This is not about China. That has been the theme of Barack Obama’s four-nation trip to East Asia. Yet China loomed large over stops in Japan, South Korea and Malaysia. And in the Philippines today, China was front and center.
On Monday morning, local time, the U.S. and the Philippines signed a 10-year pact that will give U.S. planes, warships and troops more access to the archipelagic nation. The U.S. will not re-establish a permanent base, but will rotate troops through. The deal, officially called the Enhanced Defense Cooperation Agreement, took eight months of negotiation, and gives some substance to the Obama Administration’s “pivot” to Asia.
At a joint press conference in Manila, President Obama insisted the deal was not about thwarting China’s rise. “Our goal is not to counter China. Our goal is not to contain China. Our goal is to make sure international rules and norms are respected, and that includes in the area of international disputes,” he said.
His counterpart, President Benigno S. Aquino III, said the agreement was about deepening U.S.-Philippine ties and would promote “regional peace and security.”
China begs to differ. Locked in territorial disputes with the Philippines, Japan and others, Beijing sees U.S. involvement in East Asia as unwelcome interference. In an editorial published less than an hour after the agreement was officially signed, state-backed newswire Xinhua blasted the pact, calling the Philippines a “troublemaker in the South China Sea” and warning the U.S. that its plans may backfire.
“Given that the Philippines is at a bitter territorial row with China, the move is particularly disturbing as it may embolden Manila in dealing with Beijing,” it read.
The agreement is no less contentious within the Philippines. The country has a long and complicated history with the U.S., particularly the U.S. armed forces. The Philippines spent 300 years as a Spanish colony before being “liberated” by the U.S. in 1898. What followed was a brutal Philippine-American War and the U.S. colonization of the islands. When the Philippines became independent in 1945, the Americans left behind massive military bases — and with them a well-documented legacy of rights abuses and environmental problems.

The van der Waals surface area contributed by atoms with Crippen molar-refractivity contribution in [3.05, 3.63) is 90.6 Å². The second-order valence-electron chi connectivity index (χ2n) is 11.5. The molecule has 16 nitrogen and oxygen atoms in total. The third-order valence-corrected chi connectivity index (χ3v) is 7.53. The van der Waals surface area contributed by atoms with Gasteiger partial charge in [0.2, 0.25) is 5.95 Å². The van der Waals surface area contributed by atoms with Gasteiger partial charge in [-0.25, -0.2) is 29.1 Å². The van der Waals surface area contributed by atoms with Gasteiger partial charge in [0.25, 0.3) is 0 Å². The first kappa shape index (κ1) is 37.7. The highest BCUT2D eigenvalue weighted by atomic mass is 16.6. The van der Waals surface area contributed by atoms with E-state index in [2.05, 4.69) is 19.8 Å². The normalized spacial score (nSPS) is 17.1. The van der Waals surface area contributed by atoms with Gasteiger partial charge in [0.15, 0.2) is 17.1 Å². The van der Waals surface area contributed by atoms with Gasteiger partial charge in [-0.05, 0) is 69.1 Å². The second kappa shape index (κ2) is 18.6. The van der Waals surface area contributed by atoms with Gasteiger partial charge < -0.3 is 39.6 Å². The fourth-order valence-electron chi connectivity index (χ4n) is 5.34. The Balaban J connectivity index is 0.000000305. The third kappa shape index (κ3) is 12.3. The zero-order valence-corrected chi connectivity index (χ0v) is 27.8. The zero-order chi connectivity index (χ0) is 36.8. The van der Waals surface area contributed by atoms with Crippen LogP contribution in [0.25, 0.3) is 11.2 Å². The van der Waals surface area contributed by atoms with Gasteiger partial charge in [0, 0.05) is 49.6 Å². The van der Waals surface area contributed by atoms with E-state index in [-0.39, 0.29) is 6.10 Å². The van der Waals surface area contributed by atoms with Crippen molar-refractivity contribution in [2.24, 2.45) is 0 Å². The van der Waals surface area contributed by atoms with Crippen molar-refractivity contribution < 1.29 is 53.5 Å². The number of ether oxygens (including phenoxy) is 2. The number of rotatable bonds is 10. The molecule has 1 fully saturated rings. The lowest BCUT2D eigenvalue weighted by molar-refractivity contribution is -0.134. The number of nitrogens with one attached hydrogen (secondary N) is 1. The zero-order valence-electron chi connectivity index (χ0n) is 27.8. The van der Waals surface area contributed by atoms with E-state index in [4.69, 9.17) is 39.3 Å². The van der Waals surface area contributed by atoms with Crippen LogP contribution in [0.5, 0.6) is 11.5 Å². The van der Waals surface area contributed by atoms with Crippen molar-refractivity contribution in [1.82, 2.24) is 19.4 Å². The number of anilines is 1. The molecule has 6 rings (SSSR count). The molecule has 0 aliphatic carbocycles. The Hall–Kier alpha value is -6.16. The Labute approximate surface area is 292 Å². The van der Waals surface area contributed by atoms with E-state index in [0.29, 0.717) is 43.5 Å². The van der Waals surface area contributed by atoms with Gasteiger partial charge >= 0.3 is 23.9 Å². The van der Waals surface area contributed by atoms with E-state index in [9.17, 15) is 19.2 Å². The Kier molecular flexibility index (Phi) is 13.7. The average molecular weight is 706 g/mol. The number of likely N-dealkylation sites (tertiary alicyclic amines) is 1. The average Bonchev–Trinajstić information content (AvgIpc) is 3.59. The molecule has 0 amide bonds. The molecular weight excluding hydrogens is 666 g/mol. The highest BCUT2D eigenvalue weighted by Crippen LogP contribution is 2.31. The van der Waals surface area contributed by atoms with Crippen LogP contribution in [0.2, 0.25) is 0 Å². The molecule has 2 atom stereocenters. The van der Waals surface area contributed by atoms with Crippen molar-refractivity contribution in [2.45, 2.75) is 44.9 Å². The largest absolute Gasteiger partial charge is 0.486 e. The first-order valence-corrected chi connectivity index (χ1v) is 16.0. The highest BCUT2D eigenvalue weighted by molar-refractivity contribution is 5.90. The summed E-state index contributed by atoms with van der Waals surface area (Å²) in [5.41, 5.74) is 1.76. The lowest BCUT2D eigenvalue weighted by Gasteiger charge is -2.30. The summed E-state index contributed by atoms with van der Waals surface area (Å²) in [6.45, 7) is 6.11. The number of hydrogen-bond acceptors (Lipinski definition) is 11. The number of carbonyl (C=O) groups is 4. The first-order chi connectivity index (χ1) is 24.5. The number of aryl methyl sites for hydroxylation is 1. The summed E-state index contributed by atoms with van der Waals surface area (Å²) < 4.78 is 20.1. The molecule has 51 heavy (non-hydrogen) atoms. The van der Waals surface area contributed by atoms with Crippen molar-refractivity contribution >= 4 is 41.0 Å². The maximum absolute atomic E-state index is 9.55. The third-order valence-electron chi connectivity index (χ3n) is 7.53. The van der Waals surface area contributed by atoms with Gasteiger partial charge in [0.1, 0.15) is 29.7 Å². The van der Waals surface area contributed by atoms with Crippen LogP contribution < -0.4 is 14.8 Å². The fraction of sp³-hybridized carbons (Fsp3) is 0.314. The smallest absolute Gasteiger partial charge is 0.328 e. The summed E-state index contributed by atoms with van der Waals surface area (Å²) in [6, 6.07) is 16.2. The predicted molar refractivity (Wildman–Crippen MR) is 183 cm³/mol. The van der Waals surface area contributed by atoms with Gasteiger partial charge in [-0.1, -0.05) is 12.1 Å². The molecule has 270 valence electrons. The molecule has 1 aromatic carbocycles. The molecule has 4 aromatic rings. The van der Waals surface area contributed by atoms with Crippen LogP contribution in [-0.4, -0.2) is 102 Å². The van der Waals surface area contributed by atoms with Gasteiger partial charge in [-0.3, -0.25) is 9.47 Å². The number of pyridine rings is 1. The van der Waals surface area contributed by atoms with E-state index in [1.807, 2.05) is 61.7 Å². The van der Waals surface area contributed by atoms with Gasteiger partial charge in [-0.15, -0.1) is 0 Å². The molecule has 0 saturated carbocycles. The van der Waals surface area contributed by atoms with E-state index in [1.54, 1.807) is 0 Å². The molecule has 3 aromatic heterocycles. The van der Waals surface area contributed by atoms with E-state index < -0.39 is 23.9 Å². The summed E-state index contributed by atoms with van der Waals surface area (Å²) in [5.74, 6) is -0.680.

More than a decade of antimilitary activism led to the closure, in 1992, of U.S. bases. But the Americans never fully withdrew. U.S. forces have maintained a small but continuous presence, conducting training exercises and, since 2002, antiterrorist operations as part of the so-called global war on terror. For a dedicated block of activists, the fact that the U.S. military still has boots on the ground is tantamount to neocolonialism. Some staged protests outside the U.S. embassy in Manila last week.
“I think people are angry that this was negotiated behind close doors and made public after it was signed,” says Alex Magno, former professor of political of science at the University of the Philippines, now a political commenter for the Philippine Star. “It is being sold to the public as an enhancement of our national defense [but] Obama tries to tone down that expectation by saying that it is not America’s role to counter China.”
The deal is also under fire from Filipino politicians who see it as a hasty and counterproductive turnaround. In an email reply to questions from TIME, Senator Miriam Defensor Santiago blasted the government for signing the pact without input from the Senate and questioned the logic behind the agreement. “The U.S. should not continue to treat [the Philippines] as a satellite state, while aiming to remain on good terms with China,” she wrote. “America cannot have it both ways.”
Since his election in 2010, President Aquino has alternated between reassuring and castigating Beijing. In a 2012 interview, Aquino told TIME that U.S. military aid “helps us address our needs without giving [our neighbors] any sense of added nervousness.” (One of the unnamed neighbors, of course, was China.) He has since become more direct: in a February interview with the New York Times, Aquino compared his country’s plight with the West’s failure to protect Czechoslovakia in 1938 when Hitler demanded land. “At what point do you say, ‘Enough is enough?’” he asked.
At the press conference in Manila on Monday, Aquino once again spoke softly, noting, among other things, that his country does not have a single fighter jet. But he said it with President Obama at his side — a fact that will not be lost on Beijing.